If you think you may have lactose intolerance it’s a good idea to see your GP, since the symptoms are similar to those of other conditions such as irritable bowel syndrome and milk protein intolerance (this isn’t the same as milk allergy but is a reaction to the protein in cow’s milk).
Types of lactase deficiency
Lactose intolerance is the result of not producing sufficient amounts of the enzyme lactase. There are several different types of lactase deficiency, including the following:
Primary lactase deficiency
Also known as adult-type hypolactasia, lactase nonpersistence and hereditary lactase deficiency, this is the most common cause of lactose intolerance worldwide (iv). Primary lactase deficiency runs in families, and is the result of an inherited genetic fault. This type of lactase deficiency can develop at any age, though experts believe it usually starts after the age of two, by which time many young children are weaned off milk (either breast milk or formula milk). The symptoms of lactose intolerance, however, often develop many years later, usually during adulthood.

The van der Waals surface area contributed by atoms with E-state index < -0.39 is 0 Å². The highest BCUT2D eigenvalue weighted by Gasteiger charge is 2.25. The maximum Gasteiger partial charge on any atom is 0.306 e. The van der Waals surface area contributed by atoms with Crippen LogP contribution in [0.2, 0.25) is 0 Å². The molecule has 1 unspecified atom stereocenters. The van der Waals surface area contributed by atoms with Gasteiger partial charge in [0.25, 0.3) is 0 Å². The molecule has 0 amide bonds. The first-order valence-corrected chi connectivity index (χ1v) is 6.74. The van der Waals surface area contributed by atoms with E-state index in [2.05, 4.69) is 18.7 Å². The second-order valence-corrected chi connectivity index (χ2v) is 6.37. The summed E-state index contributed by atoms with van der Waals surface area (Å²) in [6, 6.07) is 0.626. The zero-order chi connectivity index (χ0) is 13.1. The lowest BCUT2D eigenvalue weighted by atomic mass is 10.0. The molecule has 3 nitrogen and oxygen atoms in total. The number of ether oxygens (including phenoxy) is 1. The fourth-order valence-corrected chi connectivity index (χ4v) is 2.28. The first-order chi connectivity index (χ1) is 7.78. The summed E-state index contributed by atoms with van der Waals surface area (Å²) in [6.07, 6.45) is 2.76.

Secondary lactase deficiency
The most common form of lactase deficiency in the UK, especially in babies and young children (iv), secondary lactase deficiency is caused by a problem in the small intestine where lactase is produced. It can happen when something damages the cells in the lining of the small intestine – usually a gut-related condition, small intestine surgery or the use of certain medications, such as chemotherapy or long courses of antibiotics.
Secondary lactase deficiency is common in children and often develops after a stomach infection such as gastroenteritis. In such cases, lactase deficiency can be temporary, and the production of lactase may start again when the person affected has fully recovered from their infection.
Other long-term digestive conditions, however, may cause lactase deficiency on a permanent basis. These include:
Experts also believe you can develop secondary lactase deficiency later in life without any clear trigger, since your production of lactase naturally lowers as you get older. However, if you do develop lactose intolerance as a result of secondary lactase deficiency, your symptoms may be more severe than those caused by primary lactase deficiency.
Congenital lactase deficiency
Like primary lactase deficiency, this is caused by an inherited genetic problem. This only affects newborn babies, who produce very little or no lactase. The condition is rare, however, and both parents must have the faulty gene to pass it on.
Babies who have congenital lactase deficiency develop symptoms as soon as they start feeding. In such cases, babies are fed a special lactose-free milk.
Developmental lactase deficiency